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Hello everyone,

This is my first post and its great to be here with you. I hope to interact with you and exchange information and ideas :)

We have a 12 year old greyhound, Lulu, who is in good health but has very poor teeth. We have always tried to care for her teeth without taking her in for a dental done by a veterinarian. Unfortunately our methods have not worked. Her teeth are in pretty bad shape.

At this point our new veterinarian has recommended a full dental procedure. The cost is high, but the decision Im having to make is whether or not to subject our dog to the risks of anesthesia.

I voiced my concern to our vet and she indicated that the pluses out weigh the minuses and that its in her best interest for us to have the procedure done.

Im very much interested in your opinion as dog owners as to what you think. I know we have to make the final decision, but Ive always believed the more input you can get, the better.

The dental would include an EKG Presurgical for precaution.

How do you feel about the benefits of teeth cleaning and extractions (as needed) vs. any potential risks of being put under for the procedure?

Thanks very much for your input. I really appreciate your opinions.

best to you all,

Rick :)
 

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Anesthesia is stressful for any living creature to go through. Any medical procedure, whether its for a human or a dog, is always based on, risk vs benefit. If you trust your Vet, you should trust her judgement. She is the professional, and does know your dog and her health condition. From your post, it would seem your Vet will do all necessary pre-op testing and assessments. While that can't eliminate the risk, it does tend to put the level of risk in perspective.
 

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My 13 year old Aussie went under for a dental in April. Her teeth weren't terrible, but one was broken and she needed two extractions.

I was a nervous wreck. She came through fine, actually healthier and happier than before - it's amazing how their teeth can effect their mood and other health.
 

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I'd make sure your vet knows what anesthesia is safe to use with a Greyhound. Speak up and make sure she knows that not all anesthesia meds are safe to use with them and ask what one she is planning on using. :: Welcome to Greyhound Adoption of Ohio (GAO, Inc.)! ::
Greyhound Anesthesia Protocol
https://www.ngap.org/greyhound-health-what-vet-should-know-y434.html

Other then that I'd go ahead and have it done now so long as she is healthy. You do not want to wait and then have it be a year or 2 down the road, your dog desperately needs a dental but is not in good enough health to have one done.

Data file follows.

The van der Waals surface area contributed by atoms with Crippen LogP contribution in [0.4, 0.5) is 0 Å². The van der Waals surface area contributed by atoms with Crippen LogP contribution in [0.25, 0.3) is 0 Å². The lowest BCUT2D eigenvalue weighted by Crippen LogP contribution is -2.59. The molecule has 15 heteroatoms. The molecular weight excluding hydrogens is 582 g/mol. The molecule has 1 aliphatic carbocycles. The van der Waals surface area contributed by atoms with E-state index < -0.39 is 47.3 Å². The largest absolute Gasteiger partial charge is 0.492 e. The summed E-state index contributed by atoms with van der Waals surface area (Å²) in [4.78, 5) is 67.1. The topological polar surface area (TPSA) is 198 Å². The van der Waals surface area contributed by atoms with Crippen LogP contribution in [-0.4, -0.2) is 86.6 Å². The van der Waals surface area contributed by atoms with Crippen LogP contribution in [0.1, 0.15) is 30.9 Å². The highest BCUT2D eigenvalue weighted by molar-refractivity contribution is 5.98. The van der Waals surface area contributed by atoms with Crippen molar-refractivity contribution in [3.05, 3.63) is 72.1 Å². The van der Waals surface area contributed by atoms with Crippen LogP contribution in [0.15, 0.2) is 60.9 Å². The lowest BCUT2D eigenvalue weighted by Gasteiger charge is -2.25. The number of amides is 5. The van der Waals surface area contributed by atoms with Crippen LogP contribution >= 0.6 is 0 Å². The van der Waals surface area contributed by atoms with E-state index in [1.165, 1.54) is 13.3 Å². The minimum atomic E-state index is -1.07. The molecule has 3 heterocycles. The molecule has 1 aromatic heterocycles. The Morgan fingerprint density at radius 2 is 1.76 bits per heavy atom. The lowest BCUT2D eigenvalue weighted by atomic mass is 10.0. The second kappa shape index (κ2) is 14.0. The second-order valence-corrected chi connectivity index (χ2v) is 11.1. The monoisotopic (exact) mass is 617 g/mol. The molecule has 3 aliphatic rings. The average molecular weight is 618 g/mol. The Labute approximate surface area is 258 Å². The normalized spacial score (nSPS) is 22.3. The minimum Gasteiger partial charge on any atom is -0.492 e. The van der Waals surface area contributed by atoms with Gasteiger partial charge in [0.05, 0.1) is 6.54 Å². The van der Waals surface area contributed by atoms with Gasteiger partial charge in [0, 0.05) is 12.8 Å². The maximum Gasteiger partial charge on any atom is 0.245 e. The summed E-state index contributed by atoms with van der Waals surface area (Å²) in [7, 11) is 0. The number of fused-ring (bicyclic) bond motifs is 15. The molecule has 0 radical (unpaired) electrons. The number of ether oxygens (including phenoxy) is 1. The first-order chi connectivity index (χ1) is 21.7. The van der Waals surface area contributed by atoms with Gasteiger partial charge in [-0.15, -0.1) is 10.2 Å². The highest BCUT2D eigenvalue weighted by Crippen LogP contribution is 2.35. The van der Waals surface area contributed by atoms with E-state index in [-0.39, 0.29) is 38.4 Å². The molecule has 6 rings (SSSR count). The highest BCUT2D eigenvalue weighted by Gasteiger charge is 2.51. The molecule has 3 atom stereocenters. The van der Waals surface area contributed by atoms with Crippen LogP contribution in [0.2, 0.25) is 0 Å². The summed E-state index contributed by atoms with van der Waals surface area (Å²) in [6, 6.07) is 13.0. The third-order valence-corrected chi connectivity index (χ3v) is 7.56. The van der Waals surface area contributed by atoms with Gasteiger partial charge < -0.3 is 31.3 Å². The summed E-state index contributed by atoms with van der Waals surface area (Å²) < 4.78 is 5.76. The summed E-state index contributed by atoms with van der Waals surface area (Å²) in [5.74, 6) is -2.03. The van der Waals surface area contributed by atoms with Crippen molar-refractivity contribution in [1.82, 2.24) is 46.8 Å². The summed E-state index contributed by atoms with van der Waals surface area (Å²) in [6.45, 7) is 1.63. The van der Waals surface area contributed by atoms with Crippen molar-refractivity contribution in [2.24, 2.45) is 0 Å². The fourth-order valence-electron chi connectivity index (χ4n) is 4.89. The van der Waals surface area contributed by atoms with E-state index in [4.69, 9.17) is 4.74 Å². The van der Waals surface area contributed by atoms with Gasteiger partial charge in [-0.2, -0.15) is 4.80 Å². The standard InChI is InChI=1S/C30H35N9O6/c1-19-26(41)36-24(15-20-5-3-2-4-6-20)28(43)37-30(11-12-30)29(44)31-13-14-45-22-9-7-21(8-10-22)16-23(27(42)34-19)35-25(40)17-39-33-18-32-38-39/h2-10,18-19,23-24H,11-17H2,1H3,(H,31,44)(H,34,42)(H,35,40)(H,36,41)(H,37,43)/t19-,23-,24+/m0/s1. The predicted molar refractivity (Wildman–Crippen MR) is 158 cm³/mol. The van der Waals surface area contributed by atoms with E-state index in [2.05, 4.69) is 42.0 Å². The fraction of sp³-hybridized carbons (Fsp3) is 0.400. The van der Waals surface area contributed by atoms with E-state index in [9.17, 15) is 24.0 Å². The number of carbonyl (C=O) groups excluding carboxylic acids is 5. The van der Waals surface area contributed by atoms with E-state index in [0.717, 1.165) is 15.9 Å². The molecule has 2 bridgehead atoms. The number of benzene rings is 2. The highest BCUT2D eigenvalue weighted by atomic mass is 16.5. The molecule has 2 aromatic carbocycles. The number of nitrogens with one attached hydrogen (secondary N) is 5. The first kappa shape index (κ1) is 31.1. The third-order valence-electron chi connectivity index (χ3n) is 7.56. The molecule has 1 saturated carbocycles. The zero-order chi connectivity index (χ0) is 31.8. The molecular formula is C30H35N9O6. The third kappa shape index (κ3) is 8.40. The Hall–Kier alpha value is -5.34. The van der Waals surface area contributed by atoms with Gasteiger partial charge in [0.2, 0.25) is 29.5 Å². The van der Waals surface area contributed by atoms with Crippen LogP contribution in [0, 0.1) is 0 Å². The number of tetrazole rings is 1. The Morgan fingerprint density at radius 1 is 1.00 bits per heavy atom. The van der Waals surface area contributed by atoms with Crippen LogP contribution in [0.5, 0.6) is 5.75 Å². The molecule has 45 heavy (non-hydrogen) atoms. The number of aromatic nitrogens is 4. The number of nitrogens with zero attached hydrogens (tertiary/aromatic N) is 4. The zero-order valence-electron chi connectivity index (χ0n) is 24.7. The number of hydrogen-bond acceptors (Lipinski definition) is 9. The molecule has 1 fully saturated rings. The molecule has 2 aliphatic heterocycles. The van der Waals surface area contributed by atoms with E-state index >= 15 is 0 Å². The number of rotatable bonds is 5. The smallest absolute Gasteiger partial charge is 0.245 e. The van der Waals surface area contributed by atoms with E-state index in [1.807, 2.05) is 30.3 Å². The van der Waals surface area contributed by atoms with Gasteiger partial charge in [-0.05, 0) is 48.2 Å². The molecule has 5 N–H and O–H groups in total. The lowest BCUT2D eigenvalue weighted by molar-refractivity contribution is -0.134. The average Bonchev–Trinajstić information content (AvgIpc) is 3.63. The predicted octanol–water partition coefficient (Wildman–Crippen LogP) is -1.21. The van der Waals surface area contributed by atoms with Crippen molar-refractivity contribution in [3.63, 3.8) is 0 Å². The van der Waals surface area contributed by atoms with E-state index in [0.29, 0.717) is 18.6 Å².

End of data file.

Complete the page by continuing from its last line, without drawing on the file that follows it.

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As a fellow sighthound owner and a veterinary technician I would proceed with the dental. I would however question your vet on how much experience that have with sighthound anesthetics and what drugs they plan to use with their anesthetic protocol. At my work we do pre-anesthetic bloodwork, including coags, and IV catheters & fluids with all surgical procedures. We also give pre-anesthetic pain medication to help reduce the anesthetic gas requirements. For most patients the pain drug used varies based on the procedure that we're about to do, but for sighthounds we use Torb only regardless of how involved the procedure might be or the perceived amount of predicted pain. The reason for the strict Torb protocol is that as far as analgesics go it's one of the weaker options and sighthounds are very sensitive to Durga due to their low body fat. We prefer to have the option to give more or change to a stronger analgesic if needed and not over do it from the start. We also only use Propofol which is given to affect, Isoflorane to maintain anesthesia, and a trained staff member stays with the patient during the entire anesthetic procedure & recovery, again this part is standard for all of our anesthetic cases. Every vet clinic and veterinarian has their own surgery protocols that they have developed for thier individual practice based of what their experience and comfort level is with the different options available, of course some places will be better than others. I would try to find a clinic who's anesthetic protocol falls roughly in line with your requests, anytime you start asking for people to completely change how they normally do something that they are comfortable with than hiccups and problems are bound to happen.
 

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Discussion Starter #6
Thanks so much Laco, PoppyKenna, Rain and animalcraker

I appreciate your expertise!

This is exactly the type of input I was hoping for. Very helpful and generous of you.

Will be talking with the vet in the next day or two!

best to all,

Rick :)
 

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Let us know what decision you make and how she is doing. We are all interested and share your concerns.
 
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